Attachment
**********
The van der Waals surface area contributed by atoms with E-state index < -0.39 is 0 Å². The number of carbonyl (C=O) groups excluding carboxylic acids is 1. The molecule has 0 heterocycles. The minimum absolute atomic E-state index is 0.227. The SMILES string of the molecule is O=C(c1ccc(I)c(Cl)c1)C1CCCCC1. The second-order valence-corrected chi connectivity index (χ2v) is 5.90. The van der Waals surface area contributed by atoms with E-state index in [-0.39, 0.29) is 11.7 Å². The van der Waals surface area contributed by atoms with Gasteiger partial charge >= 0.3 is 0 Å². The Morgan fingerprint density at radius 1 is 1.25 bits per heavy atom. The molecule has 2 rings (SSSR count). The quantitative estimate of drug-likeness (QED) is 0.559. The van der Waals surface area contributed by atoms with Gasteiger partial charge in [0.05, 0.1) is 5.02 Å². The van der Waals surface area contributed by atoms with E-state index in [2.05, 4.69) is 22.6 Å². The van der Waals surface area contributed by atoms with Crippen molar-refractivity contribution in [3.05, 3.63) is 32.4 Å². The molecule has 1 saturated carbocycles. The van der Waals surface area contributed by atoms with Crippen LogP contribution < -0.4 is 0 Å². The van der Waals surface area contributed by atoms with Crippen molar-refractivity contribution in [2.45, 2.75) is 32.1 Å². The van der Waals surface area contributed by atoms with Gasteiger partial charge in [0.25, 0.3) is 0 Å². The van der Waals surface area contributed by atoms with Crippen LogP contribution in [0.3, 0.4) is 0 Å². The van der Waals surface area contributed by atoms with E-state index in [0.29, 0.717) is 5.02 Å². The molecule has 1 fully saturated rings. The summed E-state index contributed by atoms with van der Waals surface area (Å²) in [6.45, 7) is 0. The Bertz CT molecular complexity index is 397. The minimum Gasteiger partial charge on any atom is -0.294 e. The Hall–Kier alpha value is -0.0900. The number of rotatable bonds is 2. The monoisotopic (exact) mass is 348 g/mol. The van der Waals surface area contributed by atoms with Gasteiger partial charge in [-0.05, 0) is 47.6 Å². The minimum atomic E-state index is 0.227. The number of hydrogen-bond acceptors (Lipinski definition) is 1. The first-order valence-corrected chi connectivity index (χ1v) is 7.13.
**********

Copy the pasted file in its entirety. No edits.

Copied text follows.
The van der Waals surface area contributed by atoms with E-state index < -0.39 is 0 Å². The number of carbonyl (C=O) groups excluding carboxylic acids is 1. The molecule has 0 heterocycles. The minimum absolute atomic E-state index is 0.227. The SMILES string of the molecule is O=C(c1ccc(I)c(Cl)c1)C1CCCCC1. The second-order valence-corrected chi connectivity index (χ2v) is 5.90. The van der Waals surface area contributed by atoms with E-state index in [-0.39, 0.29) is 11.7 Å². The van der Waals surface area contributed by atoms with Gasteiger partial charge >= 0.3 is 0 Å². The Morgan fingerprint density at radius 1 is 1.25 bits per heavy atom. The molecule has 2 rings (SSSR count). The quantitative estimate of drug-likeness (QED) is 0.559. The van der Waals surface area contributed by atoms with Gasteiger partial charge in [0.05, 0.1) is 5.02 Å². The van der Waals surface area contributed by atoms with E-state index in [2.05, 4.69) is 22.6 Å². The van der Waals surface area contributed by atoms with Crippen molar-refractivity contribution in [3.05, 3.63) is 32.4 Å². The molecule has 1 saturated carbocycles. The van der Waals surface area contributed by atoms with Crippen LogP contribution < -0.4 is 0 Å². The van der Waals surface area contributed by atoms with Crippen molar-refractivity contribution in [2.45, 2.75) is 32.1 Å². The van der Waals surface area contributed by atoms with Gasteiger partial charge in [0.25, 0.3) is 0 Å². The van der Waals surface area contributed by atoms with Crippen LogP contribution in [0.3, 0.4) is 0 Å². The van der Waals surface area contributed by atoms with E-state index in [0.29, 0.717) is 5.02 Å². The molecule has 1 fully saturated rings. The summed E-state index contributed by atoms with van der Waals surface area (Å²) in [6.45, 7) is 0. The Bertz CT molecular complexity index is 397. The minimum Gasteiger partial charge on any atom is -0.294 e. The Hall–Kier alpha value is -0.0900. The number of rotatable bonds is 2. The monoisotopic (exact) mass is 348 g/mol. The van der Waals surface area contributed by atoms with Gasteiger partial charge in [-0.05, 0) is 47.6 Å². The minimum atomic E-state index is 0.227. The number of hydrogen-bond acceptors (Lipinski definition) is 1. The first-order valence-corrected chi connectivity index (χ1v) is 7.13.